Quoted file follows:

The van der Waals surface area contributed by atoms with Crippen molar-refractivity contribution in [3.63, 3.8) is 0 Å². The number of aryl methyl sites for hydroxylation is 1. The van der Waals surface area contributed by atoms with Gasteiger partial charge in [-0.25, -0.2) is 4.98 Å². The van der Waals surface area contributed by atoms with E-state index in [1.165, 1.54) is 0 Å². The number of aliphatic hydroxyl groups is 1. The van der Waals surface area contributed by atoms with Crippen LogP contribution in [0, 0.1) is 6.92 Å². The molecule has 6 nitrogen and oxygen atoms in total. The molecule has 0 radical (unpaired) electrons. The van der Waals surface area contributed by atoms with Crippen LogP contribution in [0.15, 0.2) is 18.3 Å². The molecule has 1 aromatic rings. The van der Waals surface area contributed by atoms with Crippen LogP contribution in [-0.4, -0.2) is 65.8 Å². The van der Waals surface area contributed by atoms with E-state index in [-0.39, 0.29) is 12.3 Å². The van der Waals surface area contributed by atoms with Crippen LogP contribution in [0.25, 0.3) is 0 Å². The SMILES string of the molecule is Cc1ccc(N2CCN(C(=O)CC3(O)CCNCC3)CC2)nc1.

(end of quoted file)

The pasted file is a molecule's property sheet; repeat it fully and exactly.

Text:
The van der Waals surface area contributed by atoms with Crippen molar-refractivity contribution in [3.63, 3.8) is 0 Å². The number of aryl methyl sites for hydroxylation is 1. The van der Waals surface area contributed by atoms with Gasteiger partial charge in [-0.25, -0.2) is 4.98 Å². The van der Waals surface area contributed by atoms with E-state index in [1.165, 1.54) is 0 Å². The number of aliphatic hydroxyl groups is 1. The van der Waals surface area contributed by atoms with Crippen LogP contribution in [0, 0.1) is 6.92 Å². The molecule has 6 nitrogen and oxygen atoms in total. The molecule has 0 radical (unpaired) electrons. The van der Waals surface area contributed by atoms with Crippen LogP contribution in [0.15, 0.2) is 18.3 Å². The molecule has 1 aromatic rings. The van der Waals surface area contributed by atoms with Crippen LogP contribution in [-0.4, -0.2) is 65.8 Å². The van der Waals surface area contributed by atoms with E-state index in [-0.39, 0.29) is 12.3 Å². The van der Waals surface area contributed by atoms with Crippen LogP contribution in [0.25, 0.3) is 0 Å². The SMILES string of the molecule is Cc1ccc(N2CCN(C(=O)CC3(O)CCNCC3)CC2)nc1.